Facts About Halibut
Facts about Halibut
Halibut are an unusual game fish that many people have on their bucket list or list of fishing trips they do each year and rightfully so! Everyone knows they are one of the best fish to prepare for the table and the white mild flaky flesh allows you to experiment with many different recipes and cooking methods. I have put together a few interesting facts about the magnificent Pacific halibut.
The Pacific halibut is within the flounder family and has a few unique characteristics only found in the flounder family. When they hatch from the egg they have an eye on each side of their body and swim like all other fish. Then as the fish grows and after about 6 months one of the eyes migrates to the other side of the body. The juvenile fish begins to swim on its side with both eyes on the same side – the upper side. The top of the halibut is dark brown and mottled to match the ocean floor and the underside is white to match the light from above.
The Halibut Life Cycle
Halibut reach spawning maturity anywhere from 8-15 years old with the females taking a few extra years to mature. Halibut spawn in the winter months from November to March in very deep water ranging from 6-1200 feet! Females will lie up to 4 million eggs depending on their size and maturity. The eggs drift in the ocean currents into the shallow coastal waters before they hatch. These waters offer protection and better nutrition for the juveniles to grow to maturity.
Juvenile halibut 1-3 years old feed on small crustaceans, plankton and other small organisms. The adult halibut will feed on nearly anything is can fit in its mouth, octopus, crabs, clams, salmon, cod, pollock, flounder, sculpins, lamprey, herring, and other halibut. Needless to say Pacific halibut are the very top of the marine food chain. Predators include killer whales, salmon sharks, sea lions, otters, and of course humans.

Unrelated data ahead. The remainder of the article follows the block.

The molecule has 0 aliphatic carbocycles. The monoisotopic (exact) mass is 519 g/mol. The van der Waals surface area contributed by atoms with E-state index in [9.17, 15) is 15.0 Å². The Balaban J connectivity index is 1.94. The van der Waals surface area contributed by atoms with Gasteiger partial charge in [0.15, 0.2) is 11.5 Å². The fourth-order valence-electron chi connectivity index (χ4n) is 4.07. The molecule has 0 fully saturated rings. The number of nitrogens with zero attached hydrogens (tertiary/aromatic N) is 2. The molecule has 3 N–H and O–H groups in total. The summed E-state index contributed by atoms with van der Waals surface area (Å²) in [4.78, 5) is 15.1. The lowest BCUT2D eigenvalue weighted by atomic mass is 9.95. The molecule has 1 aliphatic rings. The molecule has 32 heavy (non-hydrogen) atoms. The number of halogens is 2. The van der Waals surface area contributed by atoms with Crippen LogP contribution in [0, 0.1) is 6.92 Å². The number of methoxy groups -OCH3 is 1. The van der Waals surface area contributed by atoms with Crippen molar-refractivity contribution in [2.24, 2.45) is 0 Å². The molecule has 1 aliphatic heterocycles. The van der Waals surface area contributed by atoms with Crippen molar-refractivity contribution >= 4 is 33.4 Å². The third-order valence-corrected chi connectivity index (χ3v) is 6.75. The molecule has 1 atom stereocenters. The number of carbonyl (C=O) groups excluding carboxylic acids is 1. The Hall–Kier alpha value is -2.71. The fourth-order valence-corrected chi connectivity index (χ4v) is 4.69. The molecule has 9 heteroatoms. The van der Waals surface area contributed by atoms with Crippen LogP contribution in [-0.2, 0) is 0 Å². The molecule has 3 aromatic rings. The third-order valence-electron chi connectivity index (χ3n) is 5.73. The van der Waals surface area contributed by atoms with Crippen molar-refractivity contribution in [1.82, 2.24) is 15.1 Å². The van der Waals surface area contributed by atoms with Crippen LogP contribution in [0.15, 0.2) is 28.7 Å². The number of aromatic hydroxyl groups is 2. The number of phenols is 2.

Size and Age
Halibut are the largest “flat fish” within the flounder family. The males typically won’t grow to be over 100 pounds whereas the females can live longer and grow to 600 pounds or more! This is why some fisheries have restrictions on the size and length of halibut retention. It is important to allow the large “spawner” females to be released back to the depths in order to benefit the future of the fishery. Typically the smaller fish from 20-60 pounds will be the best eating anyways. Halibut have a bone in the ear that can be cut open and you can count the rings to determine the number of years old it is much like the rings of a tree. Halibut are thought to live as old as 50 years.
The world record pacific halibut caught on line and reel has a lot of discussion around it. To count is must be brought aboard your vessel alive and not be shot and gaffed in the water to pull it aboard. It is much safer to bring an enormous halibut aboard after it has expired. Currently the record is 459 pounds from Alaska but many bigger fish have been “caught” that didn’t qualify for the hook and line record. In addition many halibut are released each year that would contend with that record. Just last season our outfitter in British Columbia released a fish that measured 7’6”!